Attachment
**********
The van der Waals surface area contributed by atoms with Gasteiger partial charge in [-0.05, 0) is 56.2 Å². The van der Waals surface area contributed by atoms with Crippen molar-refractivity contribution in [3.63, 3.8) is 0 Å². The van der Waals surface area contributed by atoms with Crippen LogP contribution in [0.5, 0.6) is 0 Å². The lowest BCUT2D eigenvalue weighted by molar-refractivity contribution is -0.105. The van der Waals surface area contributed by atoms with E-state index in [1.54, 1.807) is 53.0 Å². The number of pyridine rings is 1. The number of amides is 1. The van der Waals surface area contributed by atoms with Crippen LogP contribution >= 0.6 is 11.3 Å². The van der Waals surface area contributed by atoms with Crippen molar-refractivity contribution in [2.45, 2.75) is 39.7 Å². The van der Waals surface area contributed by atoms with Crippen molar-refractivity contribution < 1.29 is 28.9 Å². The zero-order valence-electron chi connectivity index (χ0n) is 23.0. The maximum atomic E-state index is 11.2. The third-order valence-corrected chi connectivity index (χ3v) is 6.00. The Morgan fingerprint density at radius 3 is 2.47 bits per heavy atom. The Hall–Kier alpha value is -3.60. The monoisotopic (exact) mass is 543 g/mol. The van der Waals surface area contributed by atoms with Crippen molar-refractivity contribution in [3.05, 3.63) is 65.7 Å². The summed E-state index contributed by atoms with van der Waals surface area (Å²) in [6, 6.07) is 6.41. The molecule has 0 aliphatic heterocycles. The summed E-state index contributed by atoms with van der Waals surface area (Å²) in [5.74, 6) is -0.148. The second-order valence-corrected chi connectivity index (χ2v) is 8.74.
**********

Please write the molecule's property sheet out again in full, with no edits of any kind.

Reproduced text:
The van der Waals surface area contributed by atoms with Gasteiger partial charge in [-0.05, 0) is 56.2 Å². The van der Waals surface area contributed by atoms with Crippen molar-refractivity contribution in [3.63, 3.8) is 0 Å². The van der Waals surface area contributed by atoms with Crippen LogP contribution in [0.5, 0.6) is 0 Å². The lowest BCUT2D eigenvalue weighted by molar-refractivity contribution is -0.105. The van der Waals surface area contributed by atoms with E-state index in [1.54, 1.807) is 53.0 Å². The number of pyridine rings is 1. The number of amides is 1. The van der Waals surface area contributed by atoms with Crippen LogP contribution >= 0.6 is 11.3 Å². The van der Waals surface area contributed by atoms with Crippen molar-refractivity contribution in [2.45, 2.75) is 39.7 Å². The van der Waals surface area contributed by atoms with Crippen molar-refractivity contribution < 1.29 is 28.9 Å². The zero-order valence-electron chi connectivity index (χ0n) is 23.0. The maximum atomic E-state index is 11.2. The third-order valence-corrected chi connectivity index (χ3v) is 6.00. The Morgan fingerprint density at radius 3 is 2.47 bits per heavy atom. The Hall–Kier alpha value is -3.60. The monoisotopic (exact) mass is 543 g/mol. The van der Waals surface area contributed by atoms with Crippen molar-refractivity contribution in [3.05, 3.63) is 65.7 Å². The summed E-state index contributed by atoms with van der Waals surface area (Å²) in [6, 6.07) is 6.41. The molecule has 0 aliphatic heterocycles. The summed E-state index contributed by atoms with van der Waals surface area (Å²) in [5.74, 6) is -0.148. The second-order valence-corrected chi connectivity index (χ2v) is 8.74.